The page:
And she says that shift has also led to the development of an incredible amount of knowledge about how climate may change and how it may affect systems.  

“There has been no time in history where we’ve had the ability to model and project these kinds of impacts the way that we can now. So the ability to see what the future might look like if we don’t reduce greenhouse gas emissions or we don’t develop adaptive strategies for dealing with the impacts of climate change,” Whitely Binder said.

A Step In The Right Direction

“The ability to have that foresight or to have knowledge gives us a tremendous tool to change direction,” she said. “So we’re not going through this process completely blind.”

On that point, she and Cliff Mass see eye-to-eye. She also says there’s merit in the points he makes in that popular blog post about the Northwest as a potential refuge from the effects of climate change. She says the danger is that people will fixate on the positive and forget the negative effects.

But on the upside, she says it keeps people discussing a subject matter that can be so depressing that many people shut down once the conversation starts.

Whitely also says, this is difficult stuff to talk about. She admits she doesn’t even talk about it with her young daughters.

“We don’t have lengthy conversations. We don’t really talk much about climate change in my house,” she says.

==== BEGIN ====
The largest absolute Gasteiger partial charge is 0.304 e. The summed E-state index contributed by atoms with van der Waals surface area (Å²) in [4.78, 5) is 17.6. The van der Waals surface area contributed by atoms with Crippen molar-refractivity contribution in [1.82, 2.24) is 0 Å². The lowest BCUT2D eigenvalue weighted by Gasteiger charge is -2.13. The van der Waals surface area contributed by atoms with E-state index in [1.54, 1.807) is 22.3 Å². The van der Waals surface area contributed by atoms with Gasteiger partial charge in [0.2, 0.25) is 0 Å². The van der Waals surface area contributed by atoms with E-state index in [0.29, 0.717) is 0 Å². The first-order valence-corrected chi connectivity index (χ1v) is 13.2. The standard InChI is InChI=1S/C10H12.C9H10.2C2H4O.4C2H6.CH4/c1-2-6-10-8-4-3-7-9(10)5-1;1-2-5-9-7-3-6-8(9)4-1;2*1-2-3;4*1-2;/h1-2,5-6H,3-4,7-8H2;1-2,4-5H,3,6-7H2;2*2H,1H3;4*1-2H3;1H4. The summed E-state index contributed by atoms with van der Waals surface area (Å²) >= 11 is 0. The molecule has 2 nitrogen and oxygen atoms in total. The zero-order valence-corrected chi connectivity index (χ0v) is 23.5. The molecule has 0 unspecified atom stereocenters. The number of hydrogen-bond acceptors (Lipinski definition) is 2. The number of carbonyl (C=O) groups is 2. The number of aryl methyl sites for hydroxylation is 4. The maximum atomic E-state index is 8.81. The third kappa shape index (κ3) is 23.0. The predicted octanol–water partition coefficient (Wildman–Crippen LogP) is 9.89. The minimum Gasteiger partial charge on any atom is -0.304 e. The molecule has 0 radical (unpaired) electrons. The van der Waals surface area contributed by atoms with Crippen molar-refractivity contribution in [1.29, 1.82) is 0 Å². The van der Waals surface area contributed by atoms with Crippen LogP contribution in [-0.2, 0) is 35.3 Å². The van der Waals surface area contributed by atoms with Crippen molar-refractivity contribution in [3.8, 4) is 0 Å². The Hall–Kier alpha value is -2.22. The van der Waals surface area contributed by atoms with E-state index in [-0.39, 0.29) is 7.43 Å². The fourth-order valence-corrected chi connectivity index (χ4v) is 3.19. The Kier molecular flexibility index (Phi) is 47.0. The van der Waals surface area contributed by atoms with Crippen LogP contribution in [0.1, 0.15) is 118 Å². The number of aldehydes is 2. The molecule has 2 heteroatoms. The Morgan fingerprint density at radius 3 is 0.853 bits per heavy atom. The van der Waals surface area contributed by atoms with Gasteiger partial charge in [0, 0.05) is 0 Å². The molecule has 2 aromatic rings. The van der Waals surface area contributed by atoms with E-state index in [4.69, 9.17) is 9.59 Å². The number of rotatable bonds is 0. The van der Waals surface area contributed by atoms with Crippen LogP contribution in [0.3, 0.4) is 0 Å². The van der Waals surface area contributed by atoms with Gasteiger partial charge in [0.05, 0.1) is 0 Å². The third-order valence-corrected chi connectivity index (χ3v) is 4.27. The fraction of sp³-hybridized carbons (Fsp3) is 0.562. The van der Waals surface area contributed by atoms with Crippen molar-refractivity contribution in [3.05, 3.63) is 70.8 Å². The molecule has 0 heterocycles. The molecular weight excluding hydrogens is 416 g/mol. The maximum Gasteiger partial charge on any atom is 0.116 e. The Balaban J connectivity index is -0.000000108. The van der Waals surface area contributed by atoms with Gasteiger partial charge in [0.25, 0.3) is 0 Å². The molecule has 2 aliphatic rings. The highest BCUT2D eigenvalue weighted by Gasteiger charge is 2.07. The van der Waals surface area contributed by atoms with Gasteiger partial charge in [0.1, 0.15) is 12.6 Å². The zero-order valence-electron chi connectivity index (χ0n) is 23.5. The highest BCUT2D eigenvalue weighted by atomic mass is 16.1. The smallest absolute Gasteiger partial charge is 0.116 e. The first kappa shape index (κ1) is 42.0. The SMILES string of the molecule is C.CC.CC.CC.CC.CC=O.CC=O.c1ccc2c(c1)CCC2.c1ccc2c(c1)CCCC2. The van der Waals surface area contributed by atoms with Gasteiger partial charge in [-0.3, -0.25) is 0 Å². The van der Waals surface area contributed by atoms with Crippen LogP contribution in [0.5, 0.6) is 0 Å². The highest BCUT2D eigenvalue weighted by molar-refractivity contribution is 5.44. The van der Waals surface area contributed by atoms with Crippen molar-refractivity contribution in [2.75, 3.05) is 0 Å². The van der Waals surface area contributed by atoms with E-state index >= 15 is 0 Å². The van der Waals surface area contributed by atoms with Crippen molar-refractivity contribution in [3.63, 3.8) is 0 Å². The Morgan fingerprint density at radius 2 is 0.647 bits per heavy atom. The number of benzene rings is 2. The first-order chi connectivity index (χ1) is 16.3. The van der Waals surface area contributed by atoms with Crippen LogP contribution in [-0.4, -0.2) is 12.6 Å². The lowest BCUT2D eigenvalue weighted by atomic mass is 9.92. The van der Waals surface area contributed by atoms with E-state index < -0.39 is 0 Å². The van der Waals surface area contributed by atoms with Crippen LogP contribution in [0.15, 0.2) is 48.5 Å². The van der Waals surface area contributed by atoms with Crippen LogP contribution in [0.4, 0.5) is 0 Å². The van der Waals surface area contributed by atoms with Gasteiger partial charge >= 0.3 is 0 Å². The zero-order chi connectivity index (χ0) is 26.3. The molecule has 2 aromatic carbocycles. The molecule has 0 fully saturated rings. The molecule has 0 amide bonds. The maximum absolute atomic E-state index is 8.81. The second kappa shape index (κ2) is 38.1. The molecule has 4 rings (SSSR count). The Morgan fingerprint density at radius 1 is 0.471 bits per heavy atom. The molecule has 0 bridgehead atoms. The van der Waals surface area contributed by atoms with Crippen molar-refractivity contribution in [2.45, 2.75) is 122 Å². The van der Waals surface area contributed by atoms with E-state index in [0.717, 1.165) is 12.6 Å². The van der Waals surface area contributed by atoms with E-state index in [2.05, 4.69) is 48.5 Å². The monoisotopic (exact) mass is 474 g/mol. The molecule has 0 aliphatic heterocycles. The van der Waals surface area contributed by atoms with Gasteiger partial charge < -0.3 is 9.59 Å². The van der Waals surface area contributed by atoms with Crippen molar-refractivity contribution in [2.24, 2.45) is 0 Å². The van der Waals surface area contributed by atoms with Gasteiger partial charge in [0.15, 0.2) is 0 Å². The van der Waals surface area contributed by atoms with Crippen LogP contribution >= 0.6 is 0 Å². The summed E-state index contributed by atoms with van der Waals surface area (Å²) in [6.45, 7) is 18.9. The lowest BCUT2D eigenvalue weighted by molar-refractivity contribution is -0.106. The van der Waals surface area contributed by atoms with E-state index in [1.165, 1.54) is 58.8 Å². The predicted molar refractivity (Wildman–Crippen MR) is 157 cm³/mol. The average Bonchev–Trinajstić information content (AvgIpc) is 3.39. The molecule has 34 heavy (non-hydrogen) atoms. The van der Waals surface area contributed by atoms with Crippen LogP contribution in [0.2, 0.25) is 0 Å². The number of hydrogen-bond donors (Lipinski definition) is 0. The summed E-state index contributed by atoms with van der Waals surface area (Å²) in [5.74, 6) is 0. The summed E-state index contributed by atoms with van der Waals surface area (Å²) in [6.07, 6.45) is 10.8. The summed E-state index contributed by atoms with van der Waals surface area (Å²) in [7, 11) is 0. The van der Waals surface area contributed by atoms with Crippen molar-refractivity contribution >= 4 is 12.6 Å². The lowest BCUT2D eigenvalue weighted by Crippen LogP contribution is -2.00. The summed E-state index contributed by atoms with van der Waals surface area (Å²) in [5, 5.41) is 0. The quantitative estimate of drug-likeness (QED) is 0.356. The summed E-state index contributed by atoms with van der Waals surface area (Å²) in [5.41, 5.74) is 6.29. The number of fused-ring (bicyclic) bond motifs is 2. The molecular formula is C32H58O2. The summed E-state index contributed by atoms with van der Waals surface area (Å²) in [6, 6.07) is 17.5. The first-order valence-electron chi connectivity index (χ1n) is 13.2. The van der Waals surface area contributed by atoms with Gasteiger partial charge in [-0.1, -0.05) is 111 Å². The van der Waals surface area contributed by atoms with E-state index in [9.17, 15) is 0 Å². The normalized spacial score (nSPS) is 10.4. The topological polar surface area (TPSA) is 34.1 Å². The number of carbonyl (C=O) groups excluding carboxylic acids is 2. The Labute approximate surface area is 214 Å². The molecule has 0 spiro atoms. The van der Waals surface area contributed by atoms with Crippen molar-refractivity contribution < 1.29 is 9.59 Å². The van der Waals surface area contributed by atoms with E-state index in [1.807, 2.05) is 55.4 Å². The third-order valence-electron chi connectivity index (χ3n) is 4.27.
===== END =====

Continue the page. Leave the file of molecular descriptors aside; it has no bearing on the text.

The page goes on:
She says it’s a touchy and very personal subject – kind of like deciding when to have the “birds and the bees” conversation with your children.

“They know I work on climate change issues, they know I work on impacts and adaptation. But it’s funny - I haven’t really – we haven’t - had the sit-down conversation. It’s kind of like ‘the talk’. Do you have this sit-down conversation with your kids and say, ‘let me tell you about the ways that your future may be awful.’?”

Instead, she says it ends up being 90-second snippets of conversation here and there when they see something in the paper about sea level rise, or a heat wave. She focuses on positive actions and solutions.

“It’s an opportunity to talk about the fact that we need to drive less, bike more - all the things that we need to be doing as individuals and as a society - supporting clean energy, doing what we can do to reduce our carbon footprint,” she says.

Bellamy Pailthorp covers the environment for KNKX with an emphasis on climate justice, human health and food sovereignty. She enjoys reporting about how we will power our future while maintaining healthy cultures and livable cities. Story tips can be sent to